Birmingham & Black Country

Langley fire: The homes damaged by the blaze

Jayne Wilkinson
Image caption Borough councillor Jayne Wilkinson has been one of the worst affected

More than a week on from a huge fire at a chemicals plant in the Black Country, residents are still coming to terms with what happened right outside their homes.

"It was horrendous," said Langley resident Denise Annetts.

"I heard a bang and then a second bang shook the whole house.

"I grabbed the dog and opened the front door and just saw this fireball in front of me. I heard the men at the factory screaming and shouting, obviously trying to get someone out and get out themselves - I can't get that out of my mind."

Mrs Annetts, who lives in Hall Street opposite the factory, managed to escape to a house around the corner where she could ring her husband to pick her up. The couple have now been left "with not too much damage" - melted window frames and two freezers' worth of food which had to be thrown away.

The fire at the Alcohols Ltd factory on 26 November is thought to have been started as chemicals were being decanted in a corner of the building. An investigation is currently being carried out by the Health and Safety Executive.

At its height, more than 100 firefighters were tackling the blaze as residents escaped from their homes, in some cases through their back gardens and over fences.

One worker at the factory suffered burns but he has since been discharged from hospital.

The other part of the company - a gin distillery - was left unscathed.

'Cracks in walls'

The families might now all be back in their homes, but nervousness about the factory remains.

"I jump now every time I hear a loud noise," said Mrs Annetts.

"And it's not just me - when we parked at the end of the street the dog refused to walk back up and she's kept close to me ever since."

Image caption Many windows were cracked and others had the window frames melt

Walking along the streets that back on to the factory, some windows are boarded up, others have cracks in them, while the frames of other uPVC windows and doors have completely melted.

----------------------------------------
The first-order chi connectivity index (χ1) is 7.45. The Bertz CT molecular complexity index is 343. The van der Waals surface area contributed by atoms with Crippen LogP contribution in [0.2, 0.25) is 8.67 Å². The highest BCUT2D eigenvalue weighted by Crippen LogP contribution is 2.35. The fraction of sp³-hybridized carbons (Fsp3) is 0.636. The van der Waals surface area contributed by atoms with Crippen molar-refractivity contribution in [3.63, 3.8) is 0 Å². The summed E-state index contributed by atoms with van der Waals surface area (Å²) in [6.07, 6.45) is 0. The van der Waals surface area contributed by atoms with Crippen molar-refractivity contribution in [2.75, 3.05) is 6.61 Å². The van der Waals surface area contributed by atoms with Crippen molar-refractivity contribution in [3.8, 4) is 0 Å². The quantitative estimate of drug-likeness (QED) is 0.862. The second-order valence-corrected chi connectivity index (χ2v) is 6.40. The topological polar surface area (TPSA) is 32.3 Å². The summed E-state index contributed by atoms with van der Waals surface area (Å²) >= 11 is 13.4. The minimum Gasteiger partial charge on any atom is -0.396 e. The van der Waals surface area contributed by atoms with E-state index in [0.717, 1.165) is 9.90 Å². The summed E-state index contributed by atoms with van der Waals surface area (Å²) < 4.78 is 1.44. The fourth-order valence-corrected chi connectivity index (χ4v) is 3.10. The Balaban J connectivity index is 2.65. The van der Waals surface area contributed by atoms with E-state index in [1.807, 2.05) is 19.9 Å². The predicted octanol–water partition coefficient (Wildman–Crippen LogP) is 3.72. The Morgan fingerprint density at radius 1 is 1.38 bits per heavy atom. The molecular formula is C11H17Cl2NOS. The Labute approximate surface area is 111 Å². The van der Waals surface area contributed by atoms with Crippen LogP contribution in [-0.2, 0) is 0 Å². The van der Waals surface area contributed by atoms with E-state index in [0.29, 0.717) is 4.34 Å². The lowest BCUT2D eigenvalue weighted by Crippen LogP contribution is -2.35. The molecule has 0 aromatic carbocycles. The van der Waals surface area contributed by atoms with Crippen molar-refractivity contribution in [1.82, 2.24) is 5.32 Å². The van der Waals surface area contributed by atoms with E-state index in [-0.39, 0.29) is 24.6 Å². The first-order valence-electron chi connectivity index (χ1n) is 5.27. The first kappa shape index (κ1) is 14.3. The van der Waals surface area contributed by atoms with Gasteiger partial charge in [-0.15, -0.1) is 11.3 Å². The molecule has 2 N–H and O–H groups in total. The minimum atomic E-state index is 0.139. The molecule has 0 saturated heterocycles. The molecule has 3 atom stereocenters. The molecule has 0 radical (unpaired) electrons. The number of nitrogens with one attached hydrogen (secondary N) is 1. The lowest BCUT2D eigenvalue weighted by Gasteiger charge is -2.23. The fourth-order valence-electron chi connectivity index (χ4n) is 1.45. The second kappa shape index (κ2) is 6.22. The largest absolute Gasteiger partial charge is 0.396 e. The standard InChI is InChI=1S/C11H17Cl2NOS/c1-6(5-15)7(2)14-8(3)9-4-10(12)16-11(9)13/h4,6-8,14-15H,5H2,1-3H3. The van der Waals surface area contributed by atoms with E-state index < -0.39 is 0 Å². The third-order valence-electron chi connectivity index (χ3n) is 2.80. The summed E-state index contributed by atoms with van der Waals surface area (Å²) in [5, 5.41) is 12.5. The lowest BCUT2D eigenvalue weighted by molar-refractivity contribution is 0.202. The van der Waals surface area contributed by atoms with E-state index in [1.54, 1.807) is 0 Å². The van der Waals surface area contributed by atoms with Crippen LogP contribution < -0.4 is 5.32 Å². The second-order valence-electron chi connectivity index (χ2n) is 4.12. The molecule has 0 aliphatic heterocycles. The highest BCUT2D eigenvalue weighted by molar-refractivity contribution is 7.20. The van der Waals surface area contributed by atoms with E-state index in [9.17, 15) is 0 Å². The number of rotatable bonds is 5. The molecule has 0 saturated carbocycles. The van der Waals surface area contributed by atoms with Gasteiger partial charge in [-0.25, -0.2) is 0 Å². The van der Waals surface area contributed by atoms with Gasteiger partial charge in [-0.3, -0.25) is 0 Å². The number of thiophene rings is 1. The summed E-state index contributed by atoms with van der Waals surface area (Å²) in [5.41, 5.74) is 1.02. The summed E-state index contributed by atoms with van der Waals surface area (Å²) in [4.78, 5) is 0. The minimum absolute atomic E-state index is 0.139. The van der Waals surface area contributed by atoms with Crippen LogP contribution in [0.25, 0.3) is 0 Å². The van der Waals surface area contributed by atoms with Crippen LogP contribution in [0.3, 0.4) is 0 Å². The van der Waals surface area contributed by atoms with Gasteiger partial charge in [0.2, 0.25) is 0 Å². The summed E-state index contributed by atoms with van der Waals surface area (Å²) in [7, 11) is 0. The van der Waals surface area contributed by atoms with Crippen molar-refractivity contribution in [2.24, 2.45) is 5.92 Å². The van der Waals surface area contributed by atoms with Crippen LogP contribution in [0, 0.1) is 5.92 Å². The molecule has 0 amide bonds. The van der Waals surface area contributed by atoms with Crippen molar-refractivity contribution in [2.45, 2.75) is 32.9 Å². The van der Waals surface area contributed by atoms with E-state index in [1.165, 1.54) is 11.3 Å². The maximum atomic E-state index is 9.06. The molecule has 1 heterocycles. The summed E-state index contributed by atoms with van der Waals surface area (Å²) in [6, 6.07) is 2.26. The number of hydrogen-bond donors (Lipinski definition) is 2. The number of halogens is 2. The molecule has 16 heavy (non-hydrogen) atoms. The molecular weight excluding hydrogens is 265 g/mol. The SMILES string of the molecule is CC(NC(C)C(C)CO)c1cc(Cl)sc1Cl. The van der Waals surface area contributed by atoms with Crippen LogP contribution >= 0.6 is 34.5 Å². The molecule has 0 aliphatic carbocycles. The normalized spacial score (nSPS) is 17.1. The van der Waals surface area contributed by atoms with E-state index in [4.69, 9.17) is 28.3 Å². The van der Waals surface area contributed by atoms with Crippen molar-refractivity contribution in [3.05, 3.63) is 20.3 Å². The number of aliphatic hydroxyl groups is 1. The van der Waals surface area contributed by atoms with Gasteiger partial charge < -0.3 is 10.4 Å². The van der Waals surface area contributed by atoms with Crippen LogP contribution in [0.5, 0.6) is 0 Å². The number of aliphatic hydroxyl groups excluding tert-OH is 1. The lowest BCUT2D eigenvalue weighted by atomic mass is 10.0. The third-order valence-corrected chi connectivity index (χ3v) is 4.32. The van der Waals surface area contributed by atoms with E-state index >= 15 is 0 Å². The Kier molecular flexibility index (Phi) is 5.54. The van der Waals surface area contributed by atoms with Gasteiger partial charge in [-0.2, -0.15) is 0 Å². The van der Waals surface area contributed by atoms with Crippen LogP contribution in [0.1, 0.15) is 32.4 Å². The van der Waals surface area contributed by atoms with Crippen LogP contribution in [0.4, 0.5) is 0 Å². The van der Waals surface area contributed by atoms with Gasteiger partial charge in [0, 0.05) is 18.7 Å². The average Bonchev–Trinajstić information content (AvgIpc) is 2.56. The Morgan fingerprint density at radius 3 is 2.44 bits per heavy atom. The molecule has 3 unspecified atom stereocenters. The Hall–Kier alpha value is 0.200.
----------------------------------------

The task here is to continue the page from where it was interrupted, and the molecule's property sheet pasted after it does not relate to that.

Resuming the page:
"We've got cracks in the walls in most of the rooms from the heat of the flames," said Harbhajan Kaur, who lives opposite Mrs Annetts.

"I'd left the bathroom window open, and when I got back in the house there was smoke damage and ash everywhere. It took me two, three days of cleaning."

She said the house's smoke alarm and several lights had also been damaged by the heat.

'Asbestos tiles'

Frina Begum lives in Crosswells Road, where three other homes are owned by her sister, brother and parents.

The last of them were only allowed to move back home on Monday.

"While we were put up in a hotel, we worried about what was happening to the houses," she said.

"For one of us to be homeless would have been awful - imagine if it had been the whole family.

Image caption Ms Wilkinson's car was declared a write-off after the back of it melted in the heat of the flames

"We've had asbestos from the tiles on the factory blown into our gardens, so they've had to be cleaned up, the windows are cracked and we've had to clear all the ash from our homes."

Among the worst affected residents was Sandwell borough councillor Jayne Wilkinson and her family, who live directly opposite the factory.

Her car was declared a write-off after the back of it melted in the heat of the fire.

At the family home, the guttering and drainpipes have melted and windows have been boarded up because of melted window frames.

"I've lived in Sandwell my whole life and I wasn't nervous about moving next to the factory," she said.

"The distillery's been there since 1805 and the new part has been here since the '70s, so I've grown up with it. Apart from a fire in 1955, there haven't been any incidents."

'Left with nothing'

In between putting in her own insurance claims, she has been acting as a source of information for other residents and pressing the factory, council and other authorities for answers.

"There was just no procedure in place - by anyone - about what to do in a situation like this.

Image caption At the height of the blaze, 100 firefighters were called to tackle it

"It meant lots of people were left with nothing than what they escaped from their homes with, and the information we needed just wasn't there."

The company is holding a public meeting on Wednesday evening.

Its managing director Adam Willis said he was "very sorry" to the local community for what had happened and said the clear-up outside of the factory had now finished.

"A lot of people around here - including me - don't want to see it rebuilt," said Ms Wilkinson.

"We're nervous enough that the scorched storage tanks will still need draining of their chemicals - none of us want to be around when that happens."

More on this story

Related Internet links

The BBC is not responsible for the content of external Internet sites